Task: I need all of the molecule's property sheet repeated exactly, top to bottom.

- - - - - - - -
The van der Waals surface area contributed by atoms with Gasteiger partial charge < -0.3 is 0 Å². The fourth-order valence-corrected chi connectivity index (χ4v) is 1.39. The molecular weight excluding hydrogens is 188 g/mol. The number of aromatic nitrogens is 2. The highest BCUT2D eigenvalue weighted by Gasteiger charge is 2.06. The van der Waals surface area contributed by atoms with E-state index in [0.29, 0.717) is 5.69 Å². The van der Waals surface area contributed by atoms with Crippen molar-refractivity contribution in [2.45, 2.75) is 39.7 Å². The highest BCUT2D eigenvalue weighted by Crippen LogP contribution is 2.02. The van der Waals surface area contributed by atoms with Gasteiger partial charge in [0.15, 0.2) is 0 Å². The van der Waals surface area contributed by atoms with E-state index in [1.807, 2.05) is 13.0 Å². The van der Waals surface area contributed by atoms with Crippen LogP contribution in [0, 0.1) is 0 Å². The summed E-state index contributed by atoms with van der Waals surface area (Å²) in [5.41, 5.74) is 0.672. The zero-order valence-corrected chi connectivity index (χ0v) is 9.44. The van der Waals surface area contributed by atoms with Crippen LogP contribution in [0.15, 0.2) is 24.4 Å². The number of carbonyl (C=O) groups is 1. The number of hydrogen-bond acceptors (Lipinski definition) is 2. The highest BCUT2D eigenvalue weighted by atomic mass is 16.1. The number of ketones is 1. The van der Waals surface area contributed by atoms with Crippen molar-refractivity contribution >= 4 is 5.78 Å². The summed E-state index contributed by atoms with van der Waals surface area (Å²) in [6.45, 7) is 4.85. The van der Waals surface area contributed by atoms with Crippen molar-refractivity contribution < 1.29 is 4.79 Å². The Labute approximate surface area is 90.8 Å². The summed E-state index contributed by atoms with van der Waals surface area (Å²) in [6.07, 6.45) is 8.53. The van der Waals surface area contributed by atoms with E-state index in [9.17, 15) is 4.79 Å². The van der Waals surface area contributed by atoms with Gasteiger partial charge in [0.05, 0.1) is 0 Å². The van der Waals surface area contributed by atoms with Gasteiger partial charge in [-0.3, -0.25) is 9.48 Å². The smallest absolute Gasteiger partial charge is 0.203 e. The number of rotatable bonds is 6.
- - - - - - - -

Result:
The van der Waals surface area contributed by atoms with Gasteiger partial charge < -0.3 is 0 Å². The fourth-order valence-corrected chi connectivity index (χ4v) is 1.39. The molecular weight excluding hydrogens is 188 g/mol. The number of aromatic nitrogens is 2. The highest BCUT2D eigenvalue weighted by Gasteiger charge is 2.06. The van der Waals surface area contributed by atoms with E-state index in [0.29, 0.717) is 5.69 Å². The van der Waals surface area contributed by atoms with Crippen molar-refractivity contribution in [2.45, 2.75) is 39.7 Å². The highest BCUT2D eigenvalue weighted by Crippen LogP contribution is 2.02. The van der Waals surface area contributed by atoms with Gasteiger partial charge in [0.15, 0.2) is 0 Å². The van der Waals surface area contributed by atoms with E-state index in [1.807, 2.05) is 13.0 Å². The van der Waals surface area contributed by atoms with Crippen LogP contribution in [0, 0.1) is 0 Å². The summed E-state index contributed by atoms with van der Waals surface area (Å²) in [5.41, 5.74) is 0.672. The zero-order valence-corrected chi connectivity index (χ0v) is 9.44. The van der Waals surface area contributed by atoms with Crippen LogP contribution in [0.15, 0.2) is 24.4 Å². The number of carbonyl (C=O) groups is 1. The number of hydrogen-bond acceptors (Lipinski definition) is 2. The highest BCUT2D eigenvalue weighted by atomic mass is 16.1. The number of ketones is 1. The van der Waals surface area contributed by atoms with Crippen molar-refractivity contribution >= 4 is 5.78 Å². The summed E-state index contributed by atoms with van der Waals surface area (Å²) in [6.45, 7) is 4.85. The van der Waals surface area contributed by atoms with Crippen molar-refractivity contribution < 1.29 is 4.79 Å². The Labute approximate surface area is 90.8 Å². The summed E-state index contributed by atoms with van der Waals surface area (Å²) in [6.07, 6.45) is 8.53. The van der Waals surface area contributed by atoms with E-state index in [9.17, 15) is 4.79 Å². The van der Waals surface area contributed by atoms with Gasteiger partial charge in [0.05, 0.1) is 0 Å². The van der Waals surface area contributed by atoms with Gasteiger partial charge in [-0.3, -0.25) is 9.48 Å². The smallest absolute Gasteiger partial charge is 0.203 e. The number of rotatable bonds is 6.